COMMUTING: DOES IT HAVE TO BE A BURDEN?
It’s easy to hate overly cheerful people. Media Guru Ben Veal insists his newfound joy of the daily commute is for everyone – he honestly believes you’ll be cheering at the tailback! Check out his four top tips for finding delight during the daily grind. You won’t hate him for it.
Being a regular rail user, my interest was recently piqued by findings from the UK’s Office for National Statistics (ONS) on the topic of commuting. The study of both employees and self-employed people, entitled ‘ Commuting and Personal Well-being’, analysed how time spent commuting and the method of travel affect life satisfaction. The results were not pretty. They found that, “holding all else equal, commuters have lower life satisfaction, a lower sense that their daily activities are worthwhile, lower levels of happiness and higher anxiety on average than non-commuters.” Ouch. And apparently the situation’s even worse for those who spend a large proportion of each working day on the road, with the report stating that people with journey times lasting between 61 and 90 minutes came off worst. For anyone who has ever had to commute to their place of work – and let’s face it, at some point or another, that will have been pretty much all of us – the report makes for compelling reading. The study delves deeper into the issue by making detailed comparisons between commuting and non-commuting, the amount of time spent commuting each day, and the method of travel used based on a sample of over 60,000 respondents – 91.5% of which were classified as commuters. However, it wasn’t just the study’s findings that intrigued me so much as how the media reported it with such negativity. For example, Philippa Roxby, health reporter for BBC News, remarked that, “the daily commute to work is something to be put up with rather than enjoyed ... [and] the average worker in Britain spends 54 minutes commuting each day.” This isn’t really altogether shocking. If anything, I was surprised that the number wasn’t higher, given that the UK is slowly dragging itself out of recession and into a very competitive job market. No, what interested me was the idea, supported by this report, that commuting to and from work is a wholly negative activity that simply has to be endured. That’s certainly not the way I see it.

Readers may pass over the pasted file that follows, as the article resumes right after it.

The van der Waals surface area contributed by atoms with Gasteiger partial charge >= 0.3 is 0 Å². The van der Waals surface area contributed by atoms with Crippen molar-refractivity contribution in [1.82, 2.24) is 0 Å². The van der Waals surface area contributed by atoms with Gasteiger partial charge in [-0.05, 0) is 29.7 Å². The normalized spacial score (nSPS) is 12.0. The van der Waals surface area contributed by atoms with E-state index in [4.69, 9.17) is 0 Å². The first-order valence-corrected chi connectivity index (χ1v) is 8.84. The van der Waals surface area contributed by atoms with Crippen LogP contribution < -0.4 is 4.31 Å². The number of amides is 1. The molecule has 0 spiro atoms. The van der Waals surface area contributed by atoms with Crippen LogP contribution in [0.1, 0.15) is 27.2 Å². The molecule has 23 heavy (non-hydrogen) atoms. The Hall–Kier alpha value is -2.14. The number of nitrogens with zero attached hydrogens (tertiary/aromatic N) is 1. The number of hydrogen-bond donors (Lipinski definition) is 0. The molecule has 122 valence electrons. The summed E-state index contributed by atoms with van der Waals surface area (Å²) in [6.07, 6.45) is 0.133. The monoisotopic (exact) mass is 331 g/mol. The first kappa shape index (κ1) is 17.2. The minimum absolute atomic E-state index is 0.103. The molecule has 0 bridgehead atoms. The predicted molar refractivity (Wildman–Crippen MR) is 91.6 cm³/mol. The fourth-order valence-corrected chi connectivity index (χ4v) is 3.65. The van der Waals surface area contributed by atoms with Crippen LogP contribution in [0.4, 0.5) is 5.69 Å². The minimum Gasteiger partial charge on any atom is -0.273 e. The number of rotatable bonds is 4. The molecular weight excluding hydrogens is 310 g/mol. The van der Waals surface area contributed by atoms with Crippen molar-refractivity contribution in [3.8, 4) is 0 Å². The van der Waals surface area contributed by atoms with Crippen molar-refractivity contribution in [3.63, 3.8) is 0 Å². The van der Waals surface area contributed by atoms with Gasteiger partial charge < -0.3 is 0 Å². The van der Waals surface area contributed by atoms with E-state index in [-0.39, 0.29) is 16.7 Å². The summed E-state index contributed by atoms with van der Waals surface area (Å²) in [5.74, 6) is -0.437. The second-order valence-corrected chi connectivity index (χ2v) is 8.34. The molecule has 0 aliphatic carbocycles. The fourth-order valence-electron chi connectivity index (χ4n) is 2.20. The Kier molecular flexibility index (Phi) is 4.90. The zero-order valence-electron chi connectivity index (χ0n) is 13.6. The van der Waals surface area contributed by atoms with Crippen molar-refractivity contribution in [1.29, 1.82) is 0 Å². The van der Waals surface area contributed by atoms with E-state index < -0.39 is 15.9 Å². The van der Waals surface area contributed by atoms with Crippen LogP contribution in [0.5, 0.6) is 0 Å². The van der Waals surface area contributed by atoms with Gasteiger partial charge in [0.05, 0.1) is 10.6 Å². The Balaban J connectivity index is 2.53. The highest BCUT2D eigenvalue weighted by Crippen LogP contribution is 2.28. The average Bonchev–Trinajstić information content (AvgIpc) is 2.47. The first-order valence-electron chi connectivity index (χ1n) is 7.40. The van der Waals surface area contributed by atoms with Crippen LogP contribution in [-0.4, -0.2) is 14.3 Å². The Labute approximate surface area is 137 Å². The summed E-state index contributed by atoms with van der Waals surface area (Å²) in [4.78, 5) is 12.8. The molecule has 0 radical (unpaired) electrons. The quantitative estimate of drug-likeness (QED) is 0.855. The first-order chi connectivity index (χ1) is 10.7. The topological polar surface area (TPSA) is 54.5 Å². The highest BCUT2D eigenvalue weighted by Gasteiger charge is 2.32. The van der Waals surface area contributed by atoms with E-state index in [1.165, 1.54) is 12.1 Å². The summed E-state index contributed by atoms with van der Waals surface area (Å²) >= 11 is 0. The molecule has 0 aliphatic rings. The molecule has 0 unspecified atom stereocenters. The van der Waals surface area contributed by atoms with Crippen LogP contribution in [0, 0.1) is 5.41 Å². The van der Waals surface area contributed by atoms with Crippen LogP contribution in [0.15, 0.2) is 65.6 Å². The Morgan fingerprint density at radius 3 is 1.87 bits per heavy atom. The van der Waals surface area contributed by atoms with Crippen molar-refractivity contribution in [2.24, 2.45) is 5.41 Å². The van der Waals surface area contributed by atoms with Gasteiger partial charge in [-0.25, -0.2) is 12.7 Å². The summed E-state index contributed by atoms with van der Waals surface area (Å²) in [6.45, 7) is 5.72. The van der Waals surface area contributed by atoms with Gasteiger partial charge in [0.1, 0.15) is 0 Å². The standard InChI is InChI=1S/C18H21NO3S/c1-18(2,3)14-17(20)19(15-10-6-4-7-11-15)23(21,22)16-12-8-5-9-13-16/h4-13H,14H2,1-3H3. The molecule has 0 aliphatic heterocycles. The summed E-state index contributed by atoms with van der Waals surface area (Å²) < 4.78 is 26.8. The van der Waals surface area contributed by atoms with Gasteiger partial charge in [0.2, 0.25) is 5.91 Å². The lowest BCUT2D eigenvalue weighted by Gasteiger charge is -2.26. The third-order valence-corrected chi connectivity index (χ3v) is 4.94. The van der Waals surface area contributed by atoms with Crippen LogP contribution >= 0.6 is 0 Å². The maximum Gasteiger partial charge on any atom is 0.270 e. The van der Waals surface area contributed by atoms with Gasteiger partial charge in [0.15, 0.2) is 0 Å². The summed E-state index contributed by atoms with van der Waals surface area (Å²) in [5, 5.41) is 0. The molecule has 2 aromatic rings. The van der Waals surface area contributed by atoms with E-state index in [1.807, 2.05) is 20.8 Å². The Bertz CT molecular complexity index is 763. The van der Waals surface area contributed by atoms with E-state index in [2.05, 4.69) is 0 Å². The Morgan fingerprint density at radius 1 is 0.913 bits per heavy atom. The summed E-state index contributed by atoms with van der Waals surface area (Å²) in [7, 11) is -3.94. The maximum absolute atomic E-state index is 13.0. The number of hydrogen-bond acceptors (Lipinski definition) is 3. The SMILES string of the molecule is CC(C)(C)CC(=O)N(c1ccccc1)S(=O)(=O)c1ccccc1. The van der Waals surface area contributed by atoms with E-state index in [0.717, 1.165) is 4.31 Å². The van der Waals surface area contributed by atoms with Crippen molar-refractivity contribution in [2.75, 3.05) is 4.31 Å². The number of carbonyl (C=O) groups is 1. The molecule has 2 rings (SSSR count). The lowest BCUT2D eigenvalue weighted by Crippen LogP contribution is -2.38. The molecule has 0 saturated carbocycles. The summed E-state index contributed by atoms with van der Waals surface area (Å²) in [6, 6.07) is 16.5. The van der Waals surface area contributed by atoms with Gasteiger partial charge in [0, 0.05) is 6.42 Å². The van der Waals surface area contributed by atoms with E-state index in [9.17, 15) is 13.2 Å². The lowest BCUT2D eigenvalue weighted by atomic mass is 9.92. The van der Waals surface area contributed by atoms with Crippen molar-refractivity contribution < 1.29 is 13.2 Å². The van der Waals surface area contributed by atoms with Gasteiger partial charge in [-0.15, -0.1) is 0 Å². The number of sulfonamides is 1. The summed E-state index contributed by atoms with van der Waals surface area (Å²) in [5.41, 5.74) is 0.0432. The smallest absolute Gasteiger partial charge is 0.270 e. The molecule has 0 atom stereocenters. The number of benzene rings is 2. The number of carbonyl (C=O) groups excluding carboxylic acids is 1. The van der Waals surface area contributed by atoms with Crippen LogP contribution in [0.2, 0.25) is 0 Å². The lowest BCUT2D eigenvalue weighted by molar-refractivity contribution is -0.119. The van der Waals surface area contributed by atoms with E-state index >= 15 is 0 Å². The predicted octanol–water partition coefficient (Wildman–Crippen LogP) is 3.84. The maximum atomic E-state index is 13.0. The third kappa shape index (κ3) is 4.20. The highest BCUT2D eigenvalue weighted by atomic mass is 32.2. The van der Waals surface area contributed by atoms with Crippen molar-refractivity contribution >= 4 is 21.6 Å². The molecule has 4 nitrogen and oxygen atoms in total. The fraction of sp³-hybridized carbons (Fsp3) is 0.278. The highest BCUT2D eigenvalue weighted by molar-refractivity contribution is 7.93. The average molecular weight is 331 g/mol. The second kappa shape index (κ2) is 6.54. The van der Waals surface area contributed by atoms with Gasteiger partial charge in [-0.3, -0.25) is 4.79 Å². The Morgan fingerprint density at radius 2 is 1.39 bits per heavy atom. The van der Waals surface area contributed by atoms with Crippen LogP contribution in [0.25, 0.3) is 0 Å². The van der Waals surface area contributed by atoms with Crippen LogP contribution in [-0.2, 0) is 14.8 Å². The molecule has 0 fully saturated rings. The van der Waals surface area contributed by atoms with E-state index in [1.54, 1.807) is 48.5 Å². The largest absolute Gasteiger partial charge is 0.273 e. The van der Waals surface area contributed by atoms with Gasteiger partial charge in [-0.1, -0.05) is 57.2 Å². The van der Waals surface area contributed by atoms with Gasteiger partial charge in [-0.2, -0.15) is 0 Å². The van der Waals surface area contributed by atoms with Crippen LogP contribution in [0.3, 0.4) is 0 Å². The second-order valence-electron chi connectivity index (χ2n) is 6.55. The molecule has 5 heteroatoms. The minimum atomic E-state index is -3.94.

Mastering the art of happy commuting
Commuting has been a key part of my working life for many years now. Over the years I’ve tried virtually every available method of travel available – including walking, driving and cycling – and have found that all have their own distinct disadvantages. These days, I’ve settled on catching the train and in recent months have found myself asking whether the daily commute has to be such a bad thing. With so many of us destined to spend countless hours staring at the same stretch of road or faces day-in-day-out, isn’t it ultimately up to us to make a change – to master the art of the commute? For me, this report could not have been published at a better time; it’s given me the extra incentive that I needed to overcome the drudgery of the daily commute and seek out the positives instead. As such, I’m currently exploring four simple ways to enjoy my train journey – and if you’re one of the many thousands of people that are in the same boat as me, I’d like to invite you to join me in taking control of your journey through the following:
Broaden your mind